B1: The clarity of these athletes’ vision is very low and/ or they have no light perception.

B2: Athletes with a B2 sport class have a better clarity of vision than athletes competing in the B1 sport class and/ or a visual field of less than 10 degrees diameter.

B3: Athletes with a B3 sport class have the least severe vision impairment eligible for Paralympic sport. They have a better clarity of vision than athletes competing in the B2 sport class and/or a visual field of less than 40 degrees diameter

Then... The sport class.

After an athlete has been given the all clear that they are eligible for a sport, a classification panel will assess which sport class they will compete in. Some sports have only one sport class, others (for example Para athletics which has Para athletes from all ten eligible impairments) could have up to 50 sport classes!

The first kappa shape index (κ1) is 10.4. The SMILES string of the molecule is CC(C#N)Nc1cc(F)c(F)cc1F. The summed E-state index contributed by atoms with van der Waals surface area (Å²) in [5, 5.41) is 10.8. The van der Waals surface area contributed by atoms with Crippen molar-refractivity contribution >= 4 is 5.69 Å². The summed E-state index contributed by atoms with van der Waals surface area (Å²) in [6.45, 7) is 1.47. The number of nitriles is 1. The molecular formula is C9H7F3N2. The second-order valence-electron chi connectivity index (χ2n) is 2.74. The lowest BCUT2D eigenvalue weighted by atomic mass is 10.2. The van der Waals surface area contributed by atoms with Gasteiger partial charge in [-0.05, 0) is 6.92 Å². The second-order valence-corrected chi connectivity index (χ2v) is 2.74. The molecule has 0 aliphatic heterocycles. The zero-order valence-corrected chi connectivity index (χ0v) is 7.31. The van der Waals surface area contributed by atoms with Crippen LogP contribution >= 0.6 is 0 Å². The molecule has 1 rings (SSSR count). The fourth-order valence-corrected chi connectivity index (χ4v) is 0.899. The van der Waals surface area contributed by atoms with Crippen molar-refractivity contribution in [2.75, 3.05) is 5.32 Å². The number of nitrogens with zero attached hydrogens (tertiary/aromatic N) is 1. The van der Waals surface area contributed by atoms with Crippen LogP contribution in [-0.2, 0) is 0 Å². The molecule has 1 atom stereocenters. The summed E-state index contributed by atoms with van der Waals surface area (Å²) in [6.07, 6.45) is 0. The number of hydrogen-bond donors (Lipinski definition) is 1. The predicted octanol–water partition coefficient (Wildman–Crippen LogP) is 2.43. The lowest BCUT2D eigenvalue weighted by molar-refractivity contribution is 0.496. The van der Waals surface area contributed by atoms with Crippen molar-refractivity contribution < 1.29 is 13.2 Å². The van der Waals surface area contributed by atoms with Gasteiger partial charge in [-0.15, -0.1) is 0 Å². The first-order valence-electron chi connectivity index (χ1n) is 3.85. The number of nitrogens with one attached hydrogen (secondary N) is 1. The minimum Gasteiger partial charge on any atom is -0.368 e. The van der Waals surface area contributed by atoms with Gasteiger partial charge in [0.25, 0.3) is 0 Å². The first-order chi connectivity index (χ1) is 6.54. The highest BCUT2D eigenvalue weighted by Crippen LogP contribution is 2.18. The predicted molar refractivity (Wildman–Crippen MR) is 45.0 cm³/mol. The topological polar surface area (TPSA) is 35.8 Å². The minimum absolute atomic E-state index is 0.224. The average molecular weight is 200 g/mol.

A sport class is a system that groups athletes with similar activity limitations together for competition, which means that not every sport class will consist of people with the same eligible impairment. It’s all to do with the activity limitations… I hope this is making sense!

The classification panel is made up of a minimum of two classifiers, who are trained experts. They could be: physicians, physiotherapists, coaches, sports scientists, psychologists, ophthalmologists… Basically all of the “gists”! They must have knowledge and awareness about the impairments and the impact they have on the respective sports.

As you can probably imagine, the classification process is huge, and it’s obviously really important. Another piece of interesting information that I uncovered during my research is that Para athletes may be classified many times throughout their careers because as we all know, our bodies can change.

If you would like to see a list of all of the different classifications, I recommend this link here.